I first ordered ten yards and when the guy delivered it to me, he said that he gave me 12. It was a lot of sand and it took me about a week and a half to shovel it into a wheelbarrow, walk it around to the back of the house, dump it next to that small opening and then shovel it into the hole. Then, when I couldn’t fit anymore in, which usually took about five wheelbarrow loads, I’d have to go down into the basement to spread it around. I have no idea how many loads I had to walk around to the back of the house, but it was a horrible experience. I felt weak, it was hot outside and it was backbreaking labor.
After I finished moving the first pile, I called the sand people back and had them deliver another one. In all, I had 24 yards of sand delivered and I shoveled it all into the wheelbarrow and then shoveled it through those holes in the foundation. It was hundreds of wheelbarrow loads and I got it all done in less than three weeks. There were times when I was out there in the dark, leaning against my shovel, wondering when I would fall over. I didn’t though and as I sit here today and write, the crawlspace is chock full of all that sand. I still can’t believe it. By the way, the reason I ordered sand was because it was cheap at $11 per yard and because it shoveled easily. It also packs well.
I think I raised the floor above the water table. Take a look.
I used to be able to squat down there. Now I have to crawl and my back scrapes up against the ceiling. That’s what I wanted. For a before-view of the area, check out these photos.
I still can’t believe I fit 24 yards of material down in that basement. My initial estimate was for about eight yards. It’s always more than I think.
Now that the basement has been filled and the water table issue has been dealt with, I’m tackling the condensation problem. To do this, I’m going to, what they call, “encapsulate” the area. That means that I’m going to fill in any air gaps that exist in the entire basement and then line the walls with rigid foam insulation and the floor with plastic. I already sealed the two fill holes with four inches of insulation and some very messy looking spray foam. It may be messy looking, but it’s good and solid and no air is leaking through. I’ll trim that later.
Again, that’s four inches of foam, which will give me an r-value of 20.
As I was sealing these two openings, I noticed that I could see daylight coming through from under the sill plate all around the house. All of these small leaks combined would probably equal a decent amount of humid air leaking into the basement. Since I had some of that foam sealer left over and since I have an itchy trigger finger, I decided to use up the rest of the can, sealing some of these leaks. If you ever have to use that foam for any reason, I suggest that you wear some arm and hand protection. I got a little on my arm yesterday and the foam dried. I had to shave part of my arm last night to get it off. Don’t tell anyone. It’s embarrassing.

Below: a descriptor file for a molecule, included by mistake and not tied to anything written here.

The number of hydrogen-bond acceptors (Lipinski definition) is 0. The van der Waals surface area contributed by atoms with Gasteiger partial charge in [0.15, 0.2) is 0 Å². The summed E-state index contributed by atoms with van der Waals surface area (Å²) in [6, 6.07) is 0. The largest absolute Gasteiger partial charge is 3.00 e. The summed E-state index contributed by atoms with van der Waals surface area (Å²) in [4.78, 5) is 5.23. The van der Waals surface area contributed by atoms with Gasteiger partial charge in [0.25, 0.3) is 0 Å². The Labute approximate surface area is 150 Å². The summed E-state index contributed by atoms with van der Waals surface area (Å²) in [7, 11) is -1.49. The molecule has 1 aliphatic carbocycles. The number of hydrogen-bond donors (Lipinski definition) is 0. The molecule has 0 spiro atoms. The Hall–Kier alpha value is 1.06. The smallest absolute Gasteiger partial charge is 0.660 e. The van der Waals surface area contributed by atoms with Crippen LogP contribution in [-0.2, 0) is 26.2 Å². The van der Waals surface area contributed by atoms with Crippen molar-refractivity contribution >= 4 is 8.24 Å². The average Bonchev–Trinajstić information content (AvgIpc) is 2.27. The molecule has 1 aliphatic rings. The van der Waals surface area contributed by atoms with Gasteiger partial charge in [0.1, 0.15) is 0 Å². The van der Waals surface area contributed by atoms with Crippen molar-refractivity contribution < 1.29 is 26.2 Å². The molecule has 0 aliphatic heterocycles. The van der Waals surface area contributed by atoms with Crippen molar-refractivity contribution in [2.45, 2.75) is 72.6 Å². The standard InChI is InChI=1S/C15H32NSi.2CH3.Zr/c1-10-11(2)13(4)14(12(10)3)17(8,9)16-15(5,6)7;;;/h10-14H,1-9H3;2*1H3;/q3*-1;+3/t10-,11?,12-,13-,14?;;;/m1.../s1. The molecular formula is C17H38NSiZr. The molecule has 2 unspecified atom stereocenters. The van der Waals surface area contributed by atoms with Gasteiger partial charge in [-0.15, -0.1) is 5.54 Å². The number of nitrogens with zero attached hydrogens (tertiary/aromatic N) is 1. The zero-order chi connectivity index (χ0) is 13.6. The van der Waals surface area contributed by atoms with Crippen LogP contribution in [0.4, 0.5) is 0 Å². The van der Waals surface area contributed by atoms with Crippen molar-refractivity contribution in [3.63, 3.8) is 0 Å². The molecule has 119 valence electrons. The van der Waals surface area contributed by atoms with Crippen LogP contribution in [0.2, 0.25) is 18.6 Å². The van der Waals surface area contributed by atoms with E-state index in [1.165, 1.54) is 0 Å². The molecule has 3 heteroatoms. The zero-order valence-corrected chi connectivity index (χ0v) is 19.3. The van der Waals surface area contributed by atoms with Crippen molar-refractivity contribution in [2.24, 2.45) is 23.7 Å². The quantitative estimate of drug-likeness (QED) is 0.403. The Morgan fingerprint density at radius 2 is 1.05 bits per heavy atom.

Here’s what an unsealed sill plate looks like.
And this is what a sill plate looks like after it’s been sealed with the foam sealer.
Since I ran out of foam, I went back down today with four tubes of siliconized caulk and finished the job. I went through everything with a fine toothed comb, so I know it’s solid and there are no air infiltrations. The next step is to purchase about ten sheets of 2-inch thick rigid foam to attach to the walls using construction adhesive. This will make for a warmer basement in the winter and will create a vapor barrier to block all that moisture that comes through the walls from outside. It will also hide that cool cement surface so if any humid air does manage to get in, it won’t condense on it. I’ll tape any seams so the insulated surface is solid. After that, I’ll cover the floor with 6-mil plastic sheeting (on top of the existing plastic) and then tape that plastic to the insulation on the walls. Doing this will seal the area and no moisture from the floor or walls will be able to permeate the airspace. As a matter of fact, just by sealing the sill plate and the missing cement block areas, I can feel it drying out a bit down there. It’s incredible.
I’ll have to go to the store to get the insulation. That will cost about $30 per sheet. I ordered 12 10-ounce tubes of construction adhesive for about $56 two days ago. I also ordered a 10’x100′ sheet of 6-mil plastic for about $52, as well as a 4″x180′ foot roll of special “crawlspace” tape for about $80. Actually, it’s a 3-roll pack and it allegedly sticks to anything.
As for moving the sand around the crawlspace, most of it was straightforward. I threw each shovel full and eventually most of the basement was even. For the areas I couldn’t reach with my throwing, I built a sled to help out. I purchased a hard plastic tub from Tractor Supply as well as a pulley and some rope. I tied the rope to the tub and then snaked it through the pulley. I attached the pulley to the wall where I wanted to dump the sand. Then, I’d fill the tub, pull the rope and watch as the tub slide across the floor. Again, this was an awful experience that went on for far too long, but I got it done. I also feel a bit like a genius for coming up with the whole pulley idea.
After I encapsulate the basement, I’ll take some photos and post them here. If you have a crawlspace that’s wet, this is what you have to do to fix the situation. There’s no other alternative out there. Sump pumps can only do so much. Eventually, you’ll have to engage in some hard labor to get dry again.
Thanks for reading!